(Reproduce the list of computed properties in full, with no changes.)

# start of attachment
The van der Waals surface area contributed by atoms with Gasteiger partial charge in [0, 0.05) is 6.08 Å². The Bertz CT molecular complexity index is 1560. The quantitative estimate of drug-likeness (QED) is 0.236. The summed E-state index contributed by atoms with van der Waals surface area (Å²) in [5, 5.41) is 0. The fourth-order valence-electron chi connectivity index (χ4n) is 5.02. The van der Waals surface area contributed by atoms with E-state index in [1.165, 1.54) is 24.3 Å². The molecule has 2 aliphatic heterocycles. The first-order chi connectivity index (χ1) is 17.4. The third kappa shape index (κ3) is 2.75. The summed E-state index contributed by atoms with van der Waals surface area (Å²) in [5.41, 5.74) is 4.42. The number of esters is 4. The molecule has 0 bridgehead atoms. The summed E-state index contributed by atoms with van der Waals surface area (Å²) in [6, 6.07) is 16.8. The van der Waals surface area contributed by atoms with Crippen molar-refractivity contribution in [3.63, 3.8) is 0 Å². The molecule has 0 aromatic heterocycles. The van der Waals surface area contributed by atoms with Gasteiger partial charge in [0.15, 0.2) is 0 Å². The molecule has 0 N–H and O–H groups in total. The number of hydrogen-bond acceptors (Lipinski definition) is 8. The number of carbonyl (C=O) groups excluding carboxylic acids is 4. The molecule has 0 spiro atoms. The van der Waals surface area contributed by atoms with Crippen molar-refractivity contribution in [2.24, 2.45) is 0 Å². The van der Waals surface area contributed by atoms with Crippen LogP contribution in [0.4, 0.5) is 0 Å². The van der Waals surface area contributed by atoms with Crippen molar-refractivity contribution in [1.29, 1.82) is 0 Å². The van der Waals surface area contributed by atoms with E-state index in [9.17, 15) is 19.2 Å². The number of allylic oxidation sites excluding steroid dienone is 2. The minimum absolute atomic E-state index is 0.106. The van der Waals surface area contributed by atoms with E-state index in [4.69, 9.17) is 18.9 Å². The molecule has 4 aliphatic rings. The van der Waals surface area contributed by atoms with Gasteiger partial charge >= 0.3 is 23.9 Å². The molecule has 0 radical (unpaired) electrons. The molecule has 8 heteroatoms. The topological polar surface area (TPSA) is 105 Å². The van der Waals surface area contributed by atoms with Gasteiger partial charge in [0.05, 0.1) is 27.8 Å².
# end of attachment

The van der Waals surface area contributed by atoms with Gasteiger partial charge in [0, 0.05) is 6.08 Å². The Bertz CT molecular complexity index is 1560. The quantitative estimate of drug-likeness (QED) is 0.236. The summed E-state index contributed by atoms with van der Waals surface area (Å²) in [5, 5.41) is 0. The fourth-order valence-electron chi connectivity index (χ4n) is 5.02. The van der Waals surface area contributed by atoms with E-state index in [1.165, 1.54) is 24.3 Å². The molecule has 2 aliphatic heterocycles. The first-order chi connectivity index (χ1) is 17.4. The third kappa shape index (κ3) is 2.75. The summed E-state index contributed by atoms with van der Waals surface area (Å²) in [5.41, 5.74) is 4.42. The number of esters is 4. The molecule has 0 bridgehead atoms. The summed E-state index contributed by atoms with van der Waals surface area (Å²) in [6, 6.07) is 16.8. The van der Waals surface area contributed by atoms with Crippen molar-refractivity contribution in [3.63, 3.8) is 0 Å². The molecule has 0 aromatic heterocycles. The van der Waals surface area contributed by atoms with Gasteiger partial charge in [0.15, 0.2) is 0 Å². The molecule has 0 N–H and O–H groups in total. The number of hydrogen-bond acceptors (Lipinski definition) is 8. The number of carbonyl (C=O) groups excluding carboxylic acids is 4. The molecule has 0 spiro atoms. The van der Waals surface area contributed by atoms with Crippen molar-refractivity contribution in [2.24, 2.45) is 0 Å². The van der Waals surface area contributed by atoms with Crippen LogP contribution in [0.4, 0.5) is 0 Å². The van der Waals surface area contributed by atoms with Crippen molar-refractivity contribution in [1.29, 1.82) is 0 Å². The van der Waals surface area contributed by atoms with E-state index in [9.17, 15) is 19.2 Å². The number of allylic oxidation sites excluding steroid dienone is 2. The minimum absolute atomic E-state index is 0.106. The van der Waals surface area contributed by atoms with E-state index in [4.69, 9.17) is 18.9 Å². The molecule has 4 aliphatic rings. The van der Waals surface area contributed by atoms with Gasteiger partial charge >= 0.3 is 23.9 Å². The molecule has 0 radical (unpaired) electrons. The molecule has 8 heteroatoms. The topological polar surface area (TPSA) is 105 Å². The van der Waals surface area contributed by atoms with Gasteiger partial charge in [0.05, 0.1) is 27.8 Å².